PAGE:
I am running a high efficiency set of class D DSP/amps. They are small. System output between the two is probably comparable to the factory system. 400+600 watts RMS max. I did not prioritize raw power, especially with just an 8 in sub, you don't need a 500 watt amp for the bass, just can only take so much. I was tempted to do the A/B amps... i have one for home audio, but those things are space heaters.
 
When in stereo, the center channel is mixed to mono. Assume the height and rear channels are L/R but tuned down to act as rear fill. I can see if my installer tested this.
That wouldn't make sense as there is no center channel data encoded in a L/R stereo mix, so perhaps the DSP sends some data that is panned center (which is mixing is actually equal left/right amplitude) to the center channel but that is actually not equivalent to center. Two channel L/R even if it had identical signal levels and identical data would sound very different to the ear than mono center channel.
 
I will post more on the build later. Basically the approach was to take the amped signal from the factory dsp and run it into an aftermarket dsp/amp. I did upgrade the 8 driver and amp. It's definitely better but potential will be limited by physics. I decided not to do a more extensive bass mod because of the space it would take in the trunk.
Thank you for all this. Sound Innovations are spectacular; Ernie and his team are among the best in the biz. They did my radar/laser install and I came away insanely impressed.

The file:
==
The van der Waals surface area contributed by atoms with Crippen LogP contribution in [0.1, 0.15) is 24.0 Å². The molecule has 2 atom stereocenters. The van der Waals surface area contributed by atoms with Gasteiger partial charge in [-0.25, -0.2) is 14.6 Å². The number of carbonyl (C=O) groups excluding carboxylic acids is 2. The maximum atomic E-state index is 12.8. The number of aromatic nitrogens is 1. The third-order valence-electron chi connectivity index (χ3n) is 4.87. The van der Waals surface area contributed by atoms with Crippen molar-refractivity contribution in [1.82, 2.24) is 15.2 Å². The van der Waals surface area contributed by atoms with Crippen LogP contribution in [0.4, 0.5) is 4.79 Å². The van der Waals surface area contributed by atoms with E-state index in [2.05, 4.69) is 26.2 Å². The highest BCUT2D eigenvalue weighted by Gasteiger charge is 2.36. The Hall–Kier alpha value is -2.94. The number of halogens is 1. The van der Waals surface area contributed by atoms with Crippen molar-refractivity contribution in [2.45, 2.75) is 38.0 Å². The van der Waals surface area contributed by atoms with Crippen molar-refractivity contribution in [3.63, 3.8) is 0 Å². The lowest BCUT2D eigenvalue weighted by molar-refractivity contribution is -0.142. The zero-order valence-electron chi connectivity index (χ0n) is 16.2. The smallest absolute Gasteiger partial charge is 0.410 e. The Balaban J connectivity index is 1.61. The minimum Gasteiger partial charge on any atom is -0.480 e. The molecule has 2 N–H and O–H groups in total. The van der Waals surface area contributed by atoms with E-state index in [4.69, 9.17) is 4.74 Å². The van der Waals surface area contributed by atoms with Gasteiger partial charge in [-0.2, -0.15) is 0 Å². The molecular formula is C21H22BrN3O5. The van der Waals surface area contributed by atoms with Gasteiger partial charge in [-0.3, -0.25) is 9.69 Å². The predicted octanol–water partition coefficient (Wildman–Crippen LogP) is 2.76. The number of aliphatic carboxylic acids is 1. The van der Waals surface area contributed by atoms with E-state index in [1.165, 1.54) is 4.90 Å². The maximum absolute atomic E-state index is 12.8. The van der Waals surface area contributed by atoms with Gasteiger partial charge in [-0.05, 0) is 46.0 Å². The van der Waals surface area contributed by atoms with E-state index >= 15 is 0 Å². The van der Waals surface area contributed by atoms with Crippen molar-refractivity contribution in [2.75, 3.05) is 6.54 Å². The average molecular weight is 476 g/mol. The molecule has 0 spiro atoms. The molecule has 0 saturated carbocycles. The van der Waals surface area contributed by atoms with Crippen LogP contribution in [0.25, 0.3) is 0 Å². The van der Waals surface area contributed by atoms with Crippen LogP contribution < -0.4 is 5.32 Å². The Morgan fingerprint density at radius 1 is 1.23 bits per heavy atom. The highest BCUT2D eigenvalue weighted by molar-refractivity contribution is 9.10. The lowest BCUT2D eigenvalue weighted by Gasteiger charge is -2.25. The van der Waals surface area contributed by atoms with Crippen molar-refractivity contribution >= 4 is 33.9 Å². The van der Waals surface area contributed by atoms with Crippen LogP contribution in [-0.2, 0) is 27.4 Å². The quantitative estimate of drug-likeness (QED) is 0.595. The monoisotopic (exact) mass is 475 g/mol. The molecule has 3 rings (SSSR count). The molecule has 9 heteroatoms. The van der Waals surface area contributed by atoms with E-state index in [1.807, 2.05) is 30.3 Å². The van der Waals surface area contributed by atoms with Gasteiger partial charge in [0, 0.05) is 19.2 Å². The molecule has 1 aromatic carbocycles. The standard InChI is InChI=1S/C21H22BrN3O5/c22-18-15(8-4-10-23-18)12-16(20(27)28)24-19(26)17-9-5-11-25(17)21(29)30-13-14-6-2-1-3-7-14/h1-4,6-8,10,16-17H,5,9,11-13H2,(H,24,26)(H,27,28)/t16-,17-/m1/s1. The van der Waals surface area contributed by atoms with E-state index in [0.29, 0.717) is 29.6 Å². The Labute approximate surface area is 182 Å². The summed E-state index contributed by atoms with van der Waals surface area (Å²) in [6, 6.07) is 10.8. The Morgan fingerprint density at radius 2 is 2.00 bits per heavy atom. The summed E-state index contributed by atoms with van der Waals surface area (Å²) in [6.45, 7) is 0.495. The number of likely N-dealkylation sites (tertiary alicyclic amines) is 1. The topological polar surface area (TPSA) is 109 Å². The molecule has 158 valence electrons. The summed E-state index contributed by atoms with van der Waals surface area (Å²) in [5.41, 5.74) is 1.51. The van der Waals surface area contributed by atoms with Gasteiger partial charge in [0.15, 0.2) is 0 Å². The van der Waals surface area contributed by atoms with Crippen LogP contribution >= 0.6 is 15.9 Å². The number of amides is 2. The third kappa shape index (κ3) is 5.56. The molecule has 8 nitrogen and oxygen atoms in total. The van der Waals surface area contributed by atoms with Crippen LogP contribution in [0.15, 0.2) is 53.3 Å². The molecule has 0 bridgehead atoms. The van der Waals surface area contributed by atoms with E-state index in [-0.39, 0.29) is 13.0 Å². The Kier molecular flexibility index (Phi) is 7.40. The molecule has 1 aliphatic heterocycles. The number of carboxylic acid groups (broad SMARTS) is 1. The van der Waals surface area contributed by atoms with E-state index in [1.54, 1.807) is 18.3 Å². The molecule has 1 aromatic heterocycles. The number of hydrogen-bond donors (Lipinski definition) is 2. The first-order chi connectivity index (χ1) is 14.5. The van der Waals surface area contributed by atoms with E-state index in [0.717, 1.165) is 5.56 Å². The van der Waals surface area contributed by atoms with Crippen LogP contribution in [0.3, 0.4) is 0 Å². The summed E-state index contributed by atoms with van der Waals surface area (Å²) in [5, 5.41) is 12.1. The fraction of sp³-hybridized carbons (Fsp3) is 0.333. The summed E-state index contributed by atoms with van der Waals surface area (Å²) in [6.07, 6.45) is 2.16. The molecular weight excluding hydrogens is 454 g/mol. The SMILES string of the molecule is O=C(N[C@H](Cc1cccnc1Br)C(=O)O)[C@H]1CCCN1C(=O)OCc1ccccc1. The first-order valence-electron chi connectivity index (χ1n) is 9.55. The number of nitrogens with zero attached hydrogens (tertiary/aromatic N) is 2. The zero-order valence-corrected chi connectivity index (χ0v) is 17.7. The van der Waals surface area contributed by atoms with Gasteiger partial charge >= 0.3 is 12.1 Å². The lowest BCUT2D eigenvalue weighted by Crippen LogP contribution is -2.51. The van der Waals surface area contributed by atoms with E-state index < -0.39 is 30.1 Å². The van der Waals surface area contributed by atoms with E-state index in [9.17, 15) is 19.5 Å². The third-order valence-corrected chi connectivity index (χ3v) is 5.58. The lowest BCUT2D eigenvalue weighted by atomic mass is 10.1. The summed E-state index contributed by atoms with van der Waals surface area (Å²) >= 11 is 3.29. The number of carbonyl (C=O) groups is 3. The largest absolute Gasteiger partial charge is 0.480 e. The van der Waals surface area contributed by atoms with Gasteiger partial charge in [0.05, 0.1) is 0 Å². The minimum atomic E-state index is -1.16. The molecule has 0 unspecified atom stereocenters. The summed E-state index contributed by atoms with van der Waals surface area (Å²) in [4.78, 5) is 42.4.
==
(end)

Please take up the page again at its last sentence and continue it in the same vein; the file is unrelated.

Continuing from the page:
I was *this* close to listening to your system before you got it back, heh, but I’m traveling out of country through 3/17 and didn’t get a chance to make it in.

Want to meet up sometime after 3/17? :)
 
Thank you for all this. Sound Innovations are spectacular; Ernie and his team are among the best in the biz. They did my radar/laser install and I came away insanely impressed.

I was *this* close to listening to your system before you got it back, heh, but I’m traveling out of country through 3/17 and didn’t get a chance to make it in.

Want to meet up sometime after 3/17? :)
Oh you were you were the radar guy! Haha Small world. Envious of the travel, hope you are having fun. I have a 2 month old and 3 year old so that kind of travel will need to wait a bit.

Hit me up when you are back. What part of the bay are you in?
 
Do you happen to have pictures and dimensions of the rear subwoofer? I find the system to be acceptable but the subwoofer is very lacking for me. I would love if someone would create a replacement subwoofer that would fit in the factory location. For a $5000 upgrade I think Lucid could have done a much better.